INTJ Careers

Professional competence is often the area in which INTJs shine most brilliantly. Their capacity for digesting difficult and complex theories and principles and converting them into clear and actionable ideas and strategies is unmatched by any other type. INTJs are able to filter out the noise of a situation, identifying the core thread that needs to be pulled in order to unravel others’ messes so that they can be rewoven into something at once beautifully intricate and stunningly simple in its function.

The real challenge for INTJs is that in order for their innovative (and to less insightful individuals, seemingly counter-intuitive) ideas to be heard, they need to have a friendly ear to bend, and developing an amiable rapport with authority figures is not exactly in INTJs’ list of core strengths. In their early careers, INTJs will often have to suffer through menial tasks and repeated rejections as they develop their abilities into a skillset that speaks for itself.

INTJs will often find ways to automate routine and mind-numbing tasks, and as they progress, their natural confidence, dedication, and creative intelligence will open the doors to the increased complexity and freedom they crave.

Where’s My Drawing Board?

INTJs tend to prefer to work alone, or at most in small groups, where they can maximize their creativity and focus without repeated interruptions from questioning colleagues and meetings-happy supervisors. For this reason INTJs are unlikely to be found in strictly administrative roles or anything that requires constant dialogue and heavy teamwork. Rather, INTJs prefer more "lone wolf" positions as mechanical or software engineers, lawyers or freelance consultants, only accepting competent leadership that helps in these goals, and rejecting the authority of those who hold them back.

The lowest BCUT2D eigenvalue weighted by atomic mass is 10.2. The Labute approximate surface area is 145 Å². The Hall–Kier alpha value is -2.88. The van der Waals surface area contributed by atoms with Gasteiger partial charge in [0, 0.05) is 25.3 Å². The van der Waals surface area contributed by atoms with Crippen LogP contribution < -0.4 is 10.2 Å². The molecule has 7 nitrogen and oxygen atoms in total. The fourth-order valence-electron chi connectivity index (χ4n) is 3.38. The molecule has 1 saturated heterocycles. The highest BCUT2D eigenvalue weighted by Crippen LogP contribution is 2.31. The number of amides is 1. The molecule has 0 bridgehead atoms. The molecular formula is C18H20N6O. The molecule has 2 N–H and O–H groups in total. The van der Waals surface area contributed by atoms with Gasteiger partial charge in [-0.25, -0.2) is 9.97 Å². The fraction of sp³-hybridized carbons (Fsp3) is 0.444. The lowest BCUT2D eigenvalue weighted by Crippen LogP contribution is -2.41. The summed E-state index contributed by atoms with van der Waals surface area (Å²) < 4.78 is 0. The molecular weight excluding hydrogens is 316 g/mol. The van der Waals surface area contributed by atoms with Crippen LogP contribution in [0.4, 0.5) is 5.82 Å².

INTJ careers

Their independent attitude and tireless demand for competence mean that INTJs absolutely loathe those who get ahead by seemingly less meritocratic means like social prowess and political connections. INTJs have exceptionally high standards, and if they view a colleague or supervisor as incompetent or ineffective, respect will be lost instantly and permanently. INTJs value personal initiative, determination, insight and dedication, and believe that everyone should complete their work to the highest possible standards – if a schmoozing shill breezes through without carrying their own weight, they may find INTJs’ inventiveness and determination used in a whole new capacity as the winds turn against them.

Timid Men Prefer the Calm

As their careers progress further and their reputation grows, so will the complexity of INTJs’ tasks and projects. INTJs demand progress and evolution, new challenges and theories, and they often accomplish this by pushing into more active strategic positions. While they don’t care for the spotlight, INTJs do enjoy controlling their ideas, and will often expand into low-profile but influential roles as project managers, system engineers, marketing strategists, systems analysts, and military strategists.

But really, INTJs’ vision, creativity, and competence in executing their plans make them viable in just about any career that requires them to think about what they’re doing. While some careers, such as low-level sales and human resources, clearly do not play to their strengths, INTJs are able to build a niche into just about any institution, including their own, that they put their minds to.

4 years ago
I am a 31 yo female INTJ. The description fits me to a tee. Like many of us, I've excelled in lots of career paths and have switched a few times before finally settling as a critical care nurse. It's challenging with lots of room for critical thinking and judgement abilities.
4 years ago